The feud continued and was further inflamed a hundred years later. On October 1, 1525, Alexander Seton of Meldrum, John Leslie of Wardhouse, William Leslie of Balquhain entered Aberdeen during the night. With them were about 80 men, armed with spears and and other weapons. They clashed with citizens of the city, who eventually drove them out of the city. As a result, about 80 of the inhabitants were either killed or wounded, among whom were several of the magistrates and 12-year-old William Forbes, the son of John, 6th Lord Forbes. Lord Forbes retaliated by capturing and demolishing the clan seat at Balquhain Castle. Lord Forbes was fined a “vast sum” for this action.
Then on January 27th, 1527, two of John Forbes' sons, William, Master of Forbes and later 7th Lord Forbes, and Alexander were indicted for participation in the killing of Alexander Seton of Meldrum, John Leslie in Kinawty, and Malcolm Leslie in Garioch in the house of Menzies of Pitfodels in Aberdeen. Alexander Forbes, commonly called “Spangare,” was himself slain on February 9th of the same year by three of the Leslies, for which deed they obtained a remission under the Privy Seal, February 9th, 1527. A month later Lord Forbes and Leslie of Balquhain entered into a mutual agreement to keep the peace. William Forbes, then about 14 years old, was later exonerated. The Master of Forbes obtained a remission under the Great Seal, October 10th, 1530.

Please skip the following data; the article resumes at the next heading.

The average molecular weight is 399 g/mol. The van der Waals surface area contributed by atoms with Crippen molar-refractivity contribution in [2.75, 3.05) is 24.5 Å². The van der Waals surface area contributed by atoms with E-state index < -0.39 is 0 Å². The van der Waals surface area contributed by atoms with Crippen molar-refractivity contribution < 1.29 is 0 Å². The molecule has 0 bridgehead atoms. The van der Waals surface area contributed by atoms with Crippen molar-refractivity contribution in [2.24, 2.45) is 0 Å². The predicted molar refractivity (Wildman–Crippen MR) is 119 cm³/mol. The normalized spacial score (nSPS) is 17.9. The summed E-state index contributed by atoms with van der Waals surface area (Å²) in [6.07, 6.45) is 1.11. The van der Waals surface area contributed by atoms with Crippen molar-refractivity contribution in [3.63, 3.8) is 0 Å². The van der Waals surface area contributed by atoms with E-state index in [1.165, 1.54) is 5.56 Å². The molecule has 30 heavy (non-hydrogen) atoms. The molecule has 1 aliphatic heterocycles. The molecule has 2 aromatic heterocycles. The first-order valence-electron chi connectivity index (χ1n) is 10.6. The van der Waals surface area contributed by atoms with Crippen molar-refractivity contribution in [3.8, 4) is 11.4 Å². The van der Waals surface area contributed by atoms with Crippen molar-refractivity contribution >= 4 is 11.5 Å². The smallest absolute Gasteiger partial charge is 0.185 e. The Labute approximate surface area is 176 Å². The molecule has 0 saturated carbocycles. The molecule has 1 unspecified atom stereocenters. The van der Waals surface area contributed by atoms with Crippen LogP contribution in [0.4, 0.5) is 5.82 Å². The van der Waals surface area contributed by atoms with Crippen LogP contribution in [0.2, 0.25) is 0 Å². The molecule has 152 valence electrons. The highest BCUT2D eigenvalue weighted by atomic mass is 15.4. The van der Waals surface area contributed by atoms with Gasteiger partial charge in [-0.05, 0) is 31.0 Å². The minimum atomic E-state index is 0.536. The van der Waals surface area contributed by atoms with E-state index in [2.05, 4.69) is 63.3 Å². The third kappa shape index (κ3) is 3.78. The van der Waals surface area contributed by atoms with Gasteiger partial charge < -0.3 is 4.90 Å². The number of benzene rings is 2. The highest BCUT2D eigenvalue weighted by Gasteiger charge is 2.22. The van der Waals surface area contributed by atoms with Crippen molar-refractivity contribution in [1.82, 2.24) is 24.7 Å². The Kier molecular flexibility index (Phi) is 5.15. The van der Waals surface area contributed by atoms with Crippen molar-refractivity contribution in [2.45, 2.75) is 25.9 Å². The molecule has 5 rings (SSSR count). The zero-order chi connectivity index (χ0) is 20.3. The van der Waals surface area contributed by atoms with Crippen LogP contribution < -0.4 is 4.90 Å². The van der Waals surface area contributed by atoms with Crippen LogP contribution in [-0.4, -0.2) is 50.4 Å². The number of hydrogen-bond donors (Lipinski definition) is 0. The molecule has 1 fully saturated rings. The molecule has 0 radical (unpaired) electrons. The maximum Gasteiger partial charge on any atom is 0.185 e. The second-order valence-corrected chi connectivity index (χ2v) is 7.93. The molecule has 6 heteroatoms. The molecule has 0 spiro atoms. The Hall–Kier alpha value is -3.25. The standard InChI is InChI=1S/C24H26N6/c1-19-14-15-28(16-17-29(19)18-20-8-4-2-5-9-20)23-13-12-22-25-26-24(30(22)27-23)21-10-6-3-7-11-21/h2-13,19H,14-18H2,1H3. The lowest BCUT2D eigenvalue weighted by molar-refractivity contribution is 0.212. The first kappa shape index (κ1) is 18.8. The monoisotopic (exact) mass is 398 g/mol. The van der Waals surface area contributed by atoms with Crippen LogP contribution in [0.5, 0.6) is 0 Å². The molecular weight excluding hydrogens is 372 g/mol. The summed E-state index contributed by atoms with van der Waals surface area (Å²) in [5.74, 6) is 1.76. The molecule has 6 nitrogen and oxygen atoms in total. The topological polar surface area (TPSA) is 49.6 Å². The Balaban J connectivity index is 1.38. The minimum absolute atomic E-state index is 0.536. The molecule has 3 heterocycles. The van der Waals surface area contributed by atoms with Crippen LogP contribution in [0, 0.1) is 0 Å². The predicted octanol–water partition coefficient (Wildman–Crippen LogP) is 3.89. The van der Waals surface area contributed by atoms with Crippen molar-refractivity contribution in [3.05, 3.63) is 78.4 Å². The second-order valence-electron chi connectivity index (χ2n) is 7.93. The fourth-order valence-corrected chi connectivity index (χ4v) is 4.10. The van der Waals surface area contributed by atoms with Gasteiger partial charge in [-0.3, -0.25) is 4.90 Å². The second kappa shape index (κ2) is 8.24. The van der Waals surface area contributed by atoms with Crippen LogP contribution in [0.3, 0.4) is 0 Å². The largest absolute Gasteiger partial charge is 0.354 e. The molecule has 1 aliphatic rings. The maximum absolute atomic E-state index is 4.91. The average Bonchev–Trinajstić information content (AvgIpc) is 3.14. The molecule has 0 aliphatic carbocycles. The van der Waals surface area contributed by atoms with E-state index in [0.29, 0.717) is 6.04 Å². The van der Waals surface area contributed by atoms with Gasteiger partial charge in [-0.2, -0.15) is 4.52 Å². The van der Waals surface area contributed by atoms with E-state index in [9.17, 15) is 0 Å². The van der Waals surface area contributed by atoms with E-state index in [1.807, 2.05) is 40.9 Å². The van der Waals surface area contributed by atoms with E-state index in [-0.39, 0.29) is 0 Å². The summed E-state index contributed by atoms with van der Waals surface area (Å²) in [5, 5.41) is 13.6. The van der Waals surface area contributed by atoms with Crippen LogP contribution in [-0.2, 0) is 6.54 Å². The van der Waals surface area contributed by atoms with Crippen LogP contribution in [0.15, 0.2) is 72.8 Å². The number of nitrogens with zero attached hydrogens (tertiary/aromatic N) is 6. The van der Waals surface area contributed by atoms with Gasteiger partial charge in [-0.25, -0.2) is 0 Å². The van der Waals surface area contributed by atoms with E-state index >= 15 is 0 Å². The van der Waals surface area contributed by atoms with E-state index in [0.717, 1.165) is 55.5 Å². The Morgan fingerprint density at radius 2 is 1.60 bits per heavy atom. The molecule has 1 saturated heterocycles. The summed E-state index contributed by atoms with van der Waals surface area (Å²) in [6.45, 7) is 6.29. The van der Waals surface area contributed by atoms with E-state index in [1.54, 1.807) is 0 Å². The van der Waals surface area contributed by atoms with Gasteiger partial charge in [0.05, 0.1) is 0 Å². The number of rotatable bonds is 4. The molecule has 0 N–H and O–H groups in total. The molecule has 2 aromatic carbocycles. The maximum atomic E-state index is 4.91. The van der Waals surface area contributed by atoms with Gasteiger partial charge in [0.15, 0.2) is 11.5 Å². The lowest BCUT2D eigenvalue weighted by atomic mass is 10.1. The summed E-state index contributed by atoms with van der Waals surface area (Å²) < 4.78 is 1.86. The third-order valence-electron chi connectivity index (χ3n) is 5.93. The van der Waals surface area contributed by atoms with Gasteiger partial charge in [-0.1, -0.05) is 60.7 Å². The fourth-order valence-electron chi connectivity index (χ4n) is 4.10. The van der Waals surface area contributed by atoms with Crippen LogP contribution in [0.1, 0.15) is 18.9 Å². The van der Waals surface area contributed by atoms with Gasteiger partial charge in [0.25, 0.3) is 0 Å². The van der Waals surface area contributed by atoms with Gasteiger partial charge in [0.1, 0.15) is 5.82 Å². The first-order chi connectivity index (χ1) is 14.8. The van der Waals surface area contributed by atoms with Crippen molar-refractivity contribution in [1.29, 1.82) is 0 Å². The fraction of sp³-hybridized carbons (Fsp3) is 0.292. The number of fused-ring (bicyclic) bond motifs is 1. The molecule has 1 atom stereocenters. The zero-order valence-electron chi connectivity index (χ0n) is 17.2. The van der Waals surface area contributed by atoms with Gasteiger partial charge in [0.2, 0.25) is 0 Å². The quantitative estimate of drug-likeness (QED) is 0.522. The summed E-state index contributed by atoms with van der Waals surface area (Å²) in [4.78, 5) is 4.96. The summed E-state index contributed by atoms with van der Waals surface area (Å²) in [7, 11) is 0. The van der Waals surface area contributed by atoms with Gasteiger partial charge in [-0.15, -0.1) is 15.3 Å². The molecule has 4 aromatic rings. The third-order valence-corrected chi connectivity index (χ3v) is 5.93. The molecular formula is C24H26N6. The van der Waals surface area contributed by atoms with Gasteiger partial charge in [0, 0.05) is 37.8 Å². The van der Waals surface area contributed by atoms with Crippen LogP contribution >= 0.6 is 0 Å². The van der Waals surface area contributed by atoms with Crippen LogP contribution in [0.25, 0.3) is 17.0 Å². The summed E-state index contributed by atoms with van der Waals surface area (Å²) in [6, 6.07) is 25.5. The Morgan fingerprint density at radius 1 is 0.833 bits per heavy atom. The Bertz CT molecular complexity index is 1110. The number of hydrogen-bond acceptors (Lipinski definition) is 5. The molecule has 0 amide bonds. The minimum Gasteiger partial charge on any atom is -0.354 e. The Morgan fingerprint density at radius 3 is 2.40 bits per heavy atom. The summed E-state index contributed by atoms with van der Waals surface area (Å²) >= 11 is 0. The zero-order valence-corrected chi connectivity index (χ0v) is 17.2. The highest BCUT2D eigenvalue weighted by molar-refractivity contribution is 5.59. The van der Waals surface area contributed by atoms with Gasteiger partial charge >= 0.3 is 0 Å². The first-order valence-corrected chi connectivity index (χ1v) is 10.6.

The Forbeses exacted the ultimate revenge another hundred years later when they assumed control of the entire Barony of Leslie. The barony is said to have derived its name from a family who held the lands so early as the eleventh century. According to legend, in 1067 Bartholomew Leslyn, son of Walter de Leslyn, a Flemish knight saved Queen Margaret, the wife of King Malcolm III, when she was thrown from her horse while crossing a river. He later married the sister of Malcolm Ceanmore, appointed Governor of Edinburgh Castle, and made Lord Leslie.